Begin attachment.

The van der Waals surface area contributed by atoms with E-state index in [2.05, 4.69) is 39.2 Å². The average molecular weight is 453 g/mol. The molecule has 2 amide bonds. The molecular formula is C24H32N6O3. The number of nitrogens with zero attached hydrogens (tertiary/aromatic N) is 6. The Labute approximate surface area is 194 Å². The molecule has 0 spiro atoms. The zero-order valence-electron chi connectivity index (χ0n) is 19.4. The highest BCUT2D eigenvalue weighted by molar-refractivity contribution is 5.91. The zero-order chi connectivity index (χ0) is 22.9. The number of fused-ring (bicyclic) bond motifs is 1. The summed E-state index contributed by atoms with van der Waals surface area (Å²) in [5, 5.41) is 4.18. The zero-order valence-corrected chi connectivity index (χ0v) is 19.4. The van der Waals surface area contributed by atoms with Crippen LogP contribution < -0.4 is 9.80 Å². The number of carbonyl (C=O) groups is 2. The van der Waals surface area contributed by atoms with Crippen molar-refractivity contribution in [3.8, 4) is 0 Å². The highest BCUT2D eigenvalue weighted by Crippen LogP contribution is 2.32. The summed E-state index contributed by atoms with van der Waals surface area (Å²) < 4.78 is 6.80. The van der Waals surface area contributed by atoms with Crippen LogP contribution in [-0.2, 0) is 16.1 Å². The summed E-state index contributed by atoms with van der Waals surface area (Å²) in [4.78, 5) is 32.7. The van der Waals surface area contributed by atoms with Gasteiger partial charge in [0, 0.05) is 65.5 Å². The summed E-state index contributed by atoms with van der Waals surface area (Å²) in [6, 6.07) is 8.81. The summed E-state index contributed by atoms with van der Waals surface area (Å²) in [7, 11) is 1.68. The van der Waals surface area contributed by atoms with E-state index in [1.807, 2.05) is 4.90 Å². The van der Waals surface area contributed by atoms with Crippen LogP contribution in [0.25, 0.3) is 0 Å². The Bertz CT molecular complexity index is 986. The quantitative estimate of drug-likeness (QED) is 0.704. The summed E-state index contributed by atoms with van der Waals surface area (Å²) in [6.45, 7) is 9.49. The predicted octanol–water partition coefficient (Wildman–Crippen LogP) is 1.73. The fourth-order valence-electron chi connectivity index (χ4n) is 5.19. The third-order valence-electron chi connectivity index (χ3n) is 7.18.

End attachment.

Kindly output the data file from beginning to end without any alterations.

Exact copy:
The van der Waals surface area contributed by atoms with E-state index in [2.05, 4.69) is 39.2 Å². The average molecular weight is 453 g/mol. The molecule has 2 amide bonds. The molecular formula is C24H32N6O3. The number of nitrogens with zero attached hydrogens (tertiary/aromatic N) is 6. The Labute approximate surface area is 194 Å². The molecule has 0 spiro atoms. The zero-order valence-electron chi connectivity index (χ0n) is 19.4. The highest BCUT2D eigenvalue weighted by molar-refractivity contribution is 5.91. The zero-order chi connectivity index (χ0) is 22.9. The number of fused-ring (bicyclic) bond motifs is 1. The summed E-state index contributed by atoms with van der Waals surface area (Å²) in [5, 5.41) is 4.18. The zero-order valence-corrected chi connectivity index (χ0v) is 19.4. The van der Waals surface area contributed by atoms with Crippen LogP contribution < -0.4 is 9.80 Å². The number of carbonyl (C=O) groups is 2. The van der Waals surface area contributed by atoms with Crippen molar-refractivity contribution in [3.8, 4) is 0 Å². The highest BCUT2D eigenvalue weighted by Crippen LogP contribution is 2.32. The summed E-state index contributed by atoms with van der Waals surface area (Å²) < 4.78 is 6.80. The van der Waals surface area contributed by atoms with Crippen LogP contribution in [-0.2, 0) is 16.1 Å². The summed E-state index contributed by atoms with van der Waals surface area (Å²) in [4.78, 5) is 32.7. The van der Waals surface area contributed by atoms with Gasteiger partial charge in [0, 0.05) is 65.5 Å². The summed E-state index contributed by atoms with van der Waals surface area (Å²) in [6, 6.07) is 8.81. The summed E-state index contributed by atoms with van der Waals surface area (Å²) in [7, 11) is 1.68. The van der Waals surface area contributed by atoms with E-state index in [1.807, 2.05) is 4.90 Å². The van der Waals surface area contributed by atoms with Crippen LogP contribution in [0.25, 0.3) is 0 Å². The Bertz CT molecular complexity index is 986. The quantitative estimate of drug-likeness (QED) is 0.704. The summed E-state index contributed by atoms with van der Waals surface area (Å²) in [6.45, 7) is 9.49. The predicted octanol–water partition coefficient (Wildman–Crippen LogP) is 1.73. The fourth-order valence-electron chi connectivity index (χ4n) is 5.19. The third-order valence-electron chi connectivity index (χ3n) is 7.18.